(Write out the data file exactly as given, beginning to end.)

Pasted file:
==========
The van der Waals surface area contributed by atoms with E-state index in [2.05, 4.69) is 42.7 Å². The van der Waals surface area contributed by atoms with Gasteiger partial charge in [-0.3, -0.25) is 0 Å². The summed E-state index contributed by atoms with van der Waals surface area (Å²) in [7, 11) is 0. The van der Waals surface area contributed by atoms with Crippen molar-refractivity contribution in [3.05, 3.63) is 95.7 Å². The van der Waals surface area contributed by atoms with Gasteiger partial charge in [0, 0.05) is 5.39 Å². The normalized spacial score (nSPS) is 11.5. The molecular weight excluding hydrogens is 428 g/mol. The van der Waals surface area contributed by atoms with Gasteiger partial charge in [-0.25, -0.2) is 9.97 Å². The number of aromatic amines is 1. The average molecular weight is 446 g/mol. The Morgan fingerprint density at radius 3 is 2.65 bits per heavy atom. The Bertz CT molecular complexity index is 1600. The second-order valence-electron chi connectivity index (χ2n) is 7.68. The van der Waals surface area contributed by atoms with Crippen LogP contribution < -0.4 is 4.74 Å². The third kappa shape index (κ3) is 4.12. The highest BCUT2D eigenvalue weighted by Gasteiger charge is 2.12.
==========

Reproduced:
The van der Waals surface area contributed by atoms with E-state index in [2.05, 4.69) is 42.7 Å². The van der Waals surface area contributed by atoms with Gasteiger partial charge in [-0.3, -0.25) is 0 Å². The summed E-state index contributed by atoms with van der Waals surface area (Å²) in [7, 11) is 0. The van der Waals surface area contributed by atoms with Crippen molar-refractivity contribution in [3.05, 3.63) is 95.7 Å². The van der Waals surface area contributed by atoms with Gasteiger partial charge in [0, 0.05) is 5.39 Å². The normalized spacial score (nSPS) is 11.5. The molecular weight excluding hydrogens is 428 g/mol. The van der Waals surface area contributed by atoms with Gasteiger partial charge in [-0.25, -0.2) is 9.97 Å². The number of aromatic amines is 1. The average molecular weight is 446 g/mol. The Morgan fingerprint density at radius 3 is 2.65 bits per heavy atom. The Bertz CT molecular complexity index is 1600. The second-order valence-electron chi connectivity index (χ2n) is 7.68. The van der Waals surface area contributed by atoms with Crippen LogP contribution < -0.4 is 4.74 Å². The third kappa shape index (κ3) is 4.12. The highest BCUT2D eigenvalue weighted by Gasteiger charge is 2.12.